Backed by Celgene, Bay Area Startup FLX Bio Bags $50 Million to Push Lead Drug into Clinic

Published: Apr 28, 2016

Backed by Celgene, Bay Area Startup FLX Bio Bags $50 Million to Push Lead Drug into Clinic April 27, 2016
By Alex Keown, Breaking News Staff

SOUTH SAN FRANCISCO – Backed by a Celgene investment, California-based startup FLX Bio nabbed $50 million in Series B financing to push its early stage cancer drug through early trials, the company announced this morning.

FLX’s FLX925 is a selective inhibitor of FLT3 and CDK4/6 and is being studied in a proof-of-concept study in patients with acute myeloid leukemia. The drug is moving into a Phase I clinical trial. FLX925's dual-inhibitor action may be more effective in treating FLT3-mutated AML than other FLT3 inhibitors, resulting in greater clinical benefit. Furthermore, FLX925 has the potential to treat a wider array of cancers beyond AML, the company said on its website.

In addition to FLX925, FLX also has two pre-clinical immuno-oncology programs in early development.

Brian Wong, president and chief executive officer of FLX, said the funds will help the company expand the treatment options for cancer patients by developing novel compounds focused on inhibiting the activity of regulatory T cells and myeloid cells. Myeloid cells are responsible for suppressing the immune system’s ability to kill cancer cells. Before helming FLX, Wong was head of the immuno-oncology program at Five Prime Therapeutics Inc. , the San Francisco Business Times reported.

The $50 million raised in the latest round will go nicely with $29 million in Series A funding privately-held FLX previously raised. That makes $79 million in less than one year since FLX Bio was founded. The Series B financing was supported by multiple venture capital and biotech groups, including The Column Group (TCG), Topspin Partners, Kleiner Perkins Caufield & Byers (KPCB) and Celgene .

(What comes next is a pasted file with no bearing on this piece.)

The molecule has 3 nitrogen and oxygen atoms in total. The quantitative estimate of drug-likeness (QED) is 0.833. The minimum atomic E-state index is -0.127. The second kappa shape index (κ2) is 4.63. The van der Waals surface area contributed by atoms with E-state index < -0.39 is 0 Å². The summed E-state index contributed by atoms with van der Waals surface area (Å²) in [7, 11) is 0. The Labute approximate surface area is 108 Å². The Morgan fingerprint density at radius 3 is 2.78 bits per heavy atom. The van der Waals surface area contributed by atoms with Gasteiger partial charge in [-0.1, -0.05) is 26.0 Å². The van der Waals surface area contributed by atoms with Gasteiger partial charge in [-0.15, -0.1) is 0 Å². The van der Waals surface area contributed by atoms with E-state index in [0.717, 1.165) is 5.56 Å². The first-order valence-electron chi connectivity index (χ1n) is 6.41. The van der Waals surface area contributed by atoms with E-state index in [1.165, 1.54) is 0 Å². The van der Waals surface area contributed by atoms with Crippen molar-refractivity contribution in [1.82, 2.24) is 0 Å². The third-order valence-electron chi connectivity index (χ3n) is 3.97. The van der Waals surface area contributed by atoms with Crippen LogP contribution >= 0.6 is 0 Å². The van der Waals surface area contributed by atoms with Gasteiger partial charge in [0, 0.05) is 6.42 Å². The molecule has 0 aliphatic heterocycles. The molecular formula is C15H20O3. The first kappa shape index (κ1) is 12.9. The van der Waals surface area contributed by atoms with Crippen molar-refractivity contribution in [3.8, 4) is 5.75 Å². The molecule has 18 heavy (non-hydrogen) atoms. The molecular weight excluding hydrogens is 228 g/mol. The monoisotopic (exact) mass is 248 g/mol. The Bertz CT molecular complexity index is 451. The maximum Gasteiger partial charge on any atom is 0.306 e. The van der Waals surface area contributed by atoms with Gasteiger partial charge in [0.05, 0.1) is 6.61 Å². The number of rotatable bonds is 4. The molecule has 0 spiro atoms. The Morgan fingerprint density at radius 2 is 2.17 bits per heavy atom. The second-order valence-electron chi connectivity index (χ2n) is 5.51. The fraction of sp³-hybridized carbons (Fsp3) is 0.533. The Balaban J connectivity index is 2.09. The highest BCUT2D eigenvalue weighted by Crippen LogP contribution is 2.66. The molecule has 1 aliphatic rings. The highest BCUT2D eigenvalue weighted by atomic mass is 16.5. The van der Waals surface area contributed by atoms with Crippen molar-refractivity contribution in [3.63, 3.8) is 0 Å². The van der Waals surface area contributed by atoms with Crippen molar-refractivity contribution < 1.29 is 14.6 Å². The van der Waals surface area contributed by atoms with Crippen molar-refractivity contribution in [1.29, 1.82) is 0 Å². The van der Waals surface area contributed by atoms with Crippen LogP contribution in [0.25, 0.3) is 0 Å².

This is certainly not the first time Celgene has bought a stake in a company working on immuno-oncology therapies. Last year, Celgene acquired a $1 billion stake in Seattle-based Juno Therapeutics as the two companies entered into a 10 year collaborative agreement to leverage combined immunology and oncology expertise to develop treatments for cancer and autoimmune diseases. Bob Hugin, CEO of Celgene, said the Juno deal is the third significant partnership over the past six months and expects to see revenue from the collaborations by 2020. In April Celgene Corporation struck two deals with other pharmaceutical companies with a combined value of $110 million to advance its oncology platform, continuing the cancer drugmaking company’s deal making trend to advance its oncology pipeline. Celgene entered into an $80 million agreement with Agios Pharmaceuticals, Inc. to develop AG-881, a small molecule that has shown in preclinical studies to fully penetrate the blood brain barrier and inhibit isocitrate dehydrogenase-1 (IDH1) and IDH2 mutant cancer models. Celgene also announced today it struck a $30 million agreement with one-year-old Canada-based Northern Biologics to advance that company’s work in oncology and fibrosis therapeutics.

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